NBA Blogger Sells His Blog to ESPN

True-HoopAnother story of a blogger selling their blog surfaced today with the announcement by basketball blogger Henrry Abbott from TrueHoop that he’s sold his blog to ESPN.

There’s no details of how much the sale was for – but Henry will be an employee of ESPN as part of the deal and seems pretty happy with the whole deal as it will open up new opportunities for him to travel and network in NBA circles. Congratulations Henry!

found via Chris

Zlio Review – Add a Shop to Your Blog

ZlioOver the last week or so I’ve been playing around with ZLio (aff) – a service that enables you to add a a shop to your blog or website. The most similar thing I’ve seen previously is Amazon’s aStore and Chitika’s Shoplinc program.

ZLio’s service is a very professional looking set up with some great features. It has previously been released in France and it’s only more recently been launched out of the US (they tell me there is a UK version on the way). You can tell that they’ve developed their product for some time now as it is quite advanced in how it can be used.

The best way to fully grasp the features of Zlio shops is to start one and start experimenting – before you do let me spit out some features and first impressions for you below.

While you read them feel free to check out the ProBlogger Bookshop Zlio that I whipped up (it took me about 15 minutes once I added all my products – they mainly come from my essential books for bloggers list). I’m yet to do any customization or personalization of it but you’ll get the idea of what can be achieved hopefully. [Read more…]

Selling Blogs

Lorelle has written a comprehensive post (does she write any other kind) on Selling Your Blog: What Are Blog Buyers Looking For? which explores questions like:

  • When is the Right Time to Sell Your Blog?
  • How Much is Your Blog Really Worth?
  • Selling Points for Selling Your Blog

I agree with everything she says but would simply add that ultimately a blog is worth what someone is willing to pay for it. There are many factors that different buyers and sellers will use to determine value (Lorelle outlines most of those that I can think of) – but in the end it is like selling anything – it is about demand and supply.

I’ve seen some blogs sell in the last year that had selling prices well above what I’d have paid personally for them – however the buyers had their own agendas in mind. At other times I’ve seen blogs sell for ‘bargains’ where the sellers had their own motivations for choosing the buyer that they did.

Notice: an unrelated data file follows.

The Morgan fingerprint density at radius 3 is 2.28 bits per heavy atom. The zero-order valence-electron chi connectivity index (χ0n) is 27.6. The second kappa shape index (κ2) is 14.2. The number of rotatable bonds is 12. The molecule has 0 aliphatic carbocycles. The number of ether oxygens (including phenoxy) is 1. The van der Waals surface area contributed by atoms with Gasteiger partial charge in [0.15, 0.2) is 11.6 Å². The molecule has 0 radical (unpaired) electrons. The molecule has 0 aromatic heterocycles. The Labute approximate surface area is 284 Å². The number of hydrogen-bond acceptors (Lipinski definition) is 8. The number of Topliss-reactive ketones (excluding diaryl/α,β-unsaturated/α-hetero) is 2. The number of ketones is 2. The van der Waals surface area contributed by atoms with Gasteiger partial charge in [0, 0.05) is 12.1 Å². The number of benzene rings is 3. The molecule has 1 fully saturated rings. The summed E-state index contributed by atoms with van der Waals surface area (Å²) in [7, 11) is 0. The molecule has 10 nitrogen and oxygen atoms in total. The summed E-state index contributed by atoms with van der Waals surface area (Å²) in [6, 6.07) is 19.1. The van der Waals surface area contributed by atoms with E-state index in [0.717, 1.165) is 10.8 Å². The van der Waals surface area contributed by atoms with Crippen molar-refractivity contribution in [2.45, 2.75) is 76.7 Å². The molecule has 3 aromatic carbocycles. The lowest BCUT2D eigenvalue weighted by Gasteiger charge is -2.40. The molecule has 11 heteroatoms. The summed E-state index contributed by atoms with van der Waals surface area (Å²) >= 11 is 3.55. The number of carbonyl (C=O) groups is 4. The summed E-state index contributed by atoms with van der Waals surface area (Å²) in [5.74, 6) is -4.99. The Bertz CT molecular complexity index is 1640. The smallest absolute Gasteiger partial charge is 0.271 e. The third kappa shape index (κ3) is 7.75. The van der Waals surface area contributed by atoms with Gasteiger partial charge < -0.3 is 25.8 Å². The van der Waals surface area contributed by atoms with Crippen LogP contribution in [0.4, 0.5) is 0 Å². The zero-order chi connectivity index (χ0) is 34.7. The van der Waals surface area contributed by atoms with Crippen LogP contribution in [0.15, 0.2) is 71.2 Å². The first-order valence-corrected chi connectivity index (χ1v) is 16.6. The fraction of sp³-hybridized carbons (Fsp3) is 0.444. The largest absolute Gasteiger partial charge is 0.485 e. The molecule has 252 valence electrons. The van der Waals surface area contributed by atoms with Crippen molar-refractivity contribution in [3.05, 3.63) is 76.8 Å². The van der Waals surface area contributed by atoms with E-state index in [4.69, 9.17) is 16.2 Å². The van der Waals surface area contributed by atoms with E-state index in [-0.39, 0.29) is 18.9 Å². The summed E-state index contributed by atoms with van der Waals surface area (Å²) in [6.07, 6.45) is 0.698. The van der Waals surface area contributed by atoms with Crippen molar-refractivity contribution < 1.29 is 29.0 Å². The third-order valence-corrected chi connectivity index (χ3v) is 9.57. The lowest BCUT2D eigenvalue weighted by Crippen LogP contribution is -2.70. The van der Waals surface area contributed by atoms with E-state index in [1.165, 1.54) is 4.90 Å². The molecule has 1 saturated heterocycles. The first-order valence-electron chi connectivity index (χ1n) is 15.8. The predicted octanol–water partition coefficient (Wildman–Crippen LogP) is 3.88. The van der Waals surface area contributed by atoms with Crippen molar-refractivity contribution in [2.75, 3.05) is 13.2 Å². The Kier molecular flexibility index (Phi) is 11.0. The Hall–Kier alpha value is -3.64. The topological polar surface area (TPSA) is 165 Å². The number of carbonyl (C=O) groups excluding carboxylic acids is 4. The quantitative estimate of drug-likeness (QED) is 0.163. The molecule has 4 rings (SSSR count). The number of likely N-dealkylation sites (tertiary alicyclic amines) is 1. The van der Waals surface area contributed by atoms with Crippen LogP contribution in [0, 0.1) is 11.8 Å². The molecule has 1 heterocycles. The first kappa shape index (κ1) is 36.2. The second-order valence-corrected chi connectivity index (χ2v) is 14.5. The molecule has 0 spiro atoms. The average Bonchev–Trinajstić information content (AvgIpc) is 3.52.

It’s a funny business we’re in – and I’m pretty sure we’ll see a lot more of this buying and selling of blogs in the coming months!

Pheedo launch RSS Powered Ads

Heather Green has posted that this week Pheedo will be releasing an RSS Powered Ads product.

No it’s not an ad product to put in your RSS feeds – but one to promote your RSS feeds with.

Heather explains:

“Pheedo pulls the RSS feeds from marketers, retailers, and publishers into a skyscraper ad that is distributed across sites on in Pheedo’s network or other ad networks. Within the ad itself, you can subscribe to a feed, email an item, or submit the item to Digg,, and other aggregators.”

Sounds similar to what BlogAds released a few weeks back and what Techmeme has been doing for a while now.

You can see examples of these ads in action on Pheedo’s home page.

AdSense Confirm Google Checkout Icons on Ads – What do You Think of Them?

The AdSense blog today confirms what we’ve all been noticing for a while now – they’ve started including a little Google Checkout icons on advertisers who use it (see below).

I’m interested to hear from publishers on whether they like it or not.

On one hand it does add something a little more eye catching to the ad which might increase CTR. Some publishers like them for this reason.

However I’m hearing from a few publishers that they feel a little used by Google with these icons – like they’re helping Google promoting their checkout system with no real reward. Some would like the ability to switch them off.

One or two have even suggested that Google need to make the icon a referral link that pays publishers a commission if someone new signs up for Google Checkout as a result of clicking on the ad.

What do you think of them?

Here’s how the icon will appear on ads on publisher’s sites (see the second ad).